A Comparison of Air barriers vs. Vapour Barriers
December 25, 2017
The purpose of an air barrier is to block air leakage. The purpose of a vapour barrier is to prevent vapour diffusion. In a conventional wall system both the vapour barrier and air barrier should be present and in good condition. When comparing air barriers vs. vapour barriers, it’s important to understand the differences as well as the attributes.
Air barriers and vapour barriers each have a specific purpose and role in the “building envelope”. As such, the installed insulation does one job (thermal protection); the air barrier does another job (blocking air movement); and the vapour barrier does another job (preventing moisture from accumulating). All three components work together.
Air barriers are an integral part of the “building envelope”
Controlling airflow throughout the “building envelope” has a direct influence on the movement of indoor heat and moisture. In comparing the purpose of air barriers vs. vapour barriers, it’s important to understand that airflow carries air moisture, affects indoor air quality, and has an impact on how thermal energy is used.
An air barrier is a system that controls the airflow between the indoor space (conditioned space), and the outdoor environment (unconditioned space). In some dwellings (multi-unit) air barrier systems also function as a smoke barrier or a fire barrier. In a typical residential home, the air barrier will separate house from garage.
An effective air barrier system should be impermeable to any airflow. It should be continuous throughout the entire “building envelope”. And it should be able to withstand the various forces weather and climate. Finally, for the long term, an air barrier system should be resilient over the lifespan of the residential home or building.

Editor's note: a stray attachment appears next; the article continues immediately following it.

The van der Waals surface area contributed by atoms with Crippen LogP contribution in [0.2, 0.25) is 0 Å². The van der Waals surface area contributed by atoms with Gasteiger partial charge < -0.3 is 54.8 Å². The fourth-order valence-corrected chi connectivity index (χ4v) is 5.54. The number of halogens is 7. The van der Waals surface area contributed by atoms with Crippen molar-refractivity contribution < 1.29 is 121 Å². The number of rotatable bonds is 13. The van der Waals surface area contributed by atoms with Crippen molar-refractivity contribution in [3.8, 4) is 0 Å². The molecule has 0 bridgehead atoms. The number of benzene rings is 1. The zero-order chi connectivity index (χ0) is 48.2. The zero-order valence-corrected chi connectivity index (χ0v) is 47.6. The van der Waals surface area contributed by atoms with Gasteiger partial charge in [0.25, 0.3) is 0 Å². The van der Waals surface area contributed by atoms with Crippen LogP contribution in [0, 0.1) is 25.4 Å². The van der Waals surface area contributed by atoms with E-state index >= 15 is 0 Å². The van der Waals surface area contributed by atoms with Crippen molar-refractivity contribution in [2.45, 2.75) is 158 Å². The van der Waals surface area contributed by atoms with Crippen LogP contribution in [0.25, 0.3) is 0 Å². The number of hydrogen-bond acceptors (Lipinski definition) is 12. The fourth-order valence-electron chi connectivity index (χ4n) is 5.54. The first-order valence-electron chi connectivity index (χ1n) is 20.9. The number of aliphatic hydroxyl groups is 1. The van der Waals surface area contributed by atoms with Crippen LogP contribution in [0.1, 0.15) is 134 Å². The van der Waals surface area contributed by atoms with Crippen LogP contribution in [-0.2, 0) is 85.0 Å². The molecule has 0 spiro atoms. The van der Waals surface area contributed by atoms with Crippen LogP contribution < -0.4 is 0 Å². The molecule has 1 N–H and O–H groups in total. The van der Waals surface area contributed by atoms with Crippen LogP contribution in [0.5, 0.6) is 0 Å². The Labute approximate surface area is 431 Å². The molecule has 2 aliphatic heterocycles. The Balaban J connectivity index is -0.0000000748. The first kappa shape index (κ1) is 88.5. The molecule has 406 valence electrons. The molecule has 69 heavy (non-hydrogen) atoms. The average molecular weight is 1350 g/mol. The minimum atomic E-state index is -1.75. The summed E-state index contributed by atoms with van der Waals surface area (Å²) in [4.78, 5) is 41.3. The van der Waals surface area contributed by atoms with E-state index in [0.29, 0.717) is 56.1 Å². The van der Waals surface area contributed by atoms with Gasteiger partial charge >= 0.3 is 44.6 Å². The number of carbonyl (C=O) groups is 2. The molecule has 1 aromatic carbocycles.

The difference between air barriers vs. vapour barriers
In any building structure, moisture related issues are the primary cause of wear and tear. So whether it’s a residential home or a commercial building, it’s critical to install moisture control measures. At the same time, it’s important to understand the difference between air barriers vs. vapour barriers – it will alleviate confusion, while highlighting the salient aspects.
A building can rarely be too air tight (as an example, once a certain level of airtightness is achieved, mechanical ventilation is introduced into the 'house as a system'). Which is why an effective air barrier will stop air leakage, resist air pressure fluctuations, and keep indoor climate well regulated. Simply put, an effective air barrier system keeps the outdoor air out, and the indoor air in. With a vapour barrier, the idea is to prevent vapour diffusion and avert the potential for condensation to collect.
Professional contractors install air barriers and vapour barriers so that they work in tandem to be effective as a “system” – controlling moisture accumulation; resisting air movement; and ensuring an airtight “building envelope”. And while uncontrolled airflow isn’t the only cause of moisture issues, the more airtight a building, the less reliance on vapour barriers.
What’s most important, especially in a residential home, is to install high performance products that are multi-functional, and will effectively address airflow and air moisture. This is where professional advice and installation expertise will pay dividends down the line.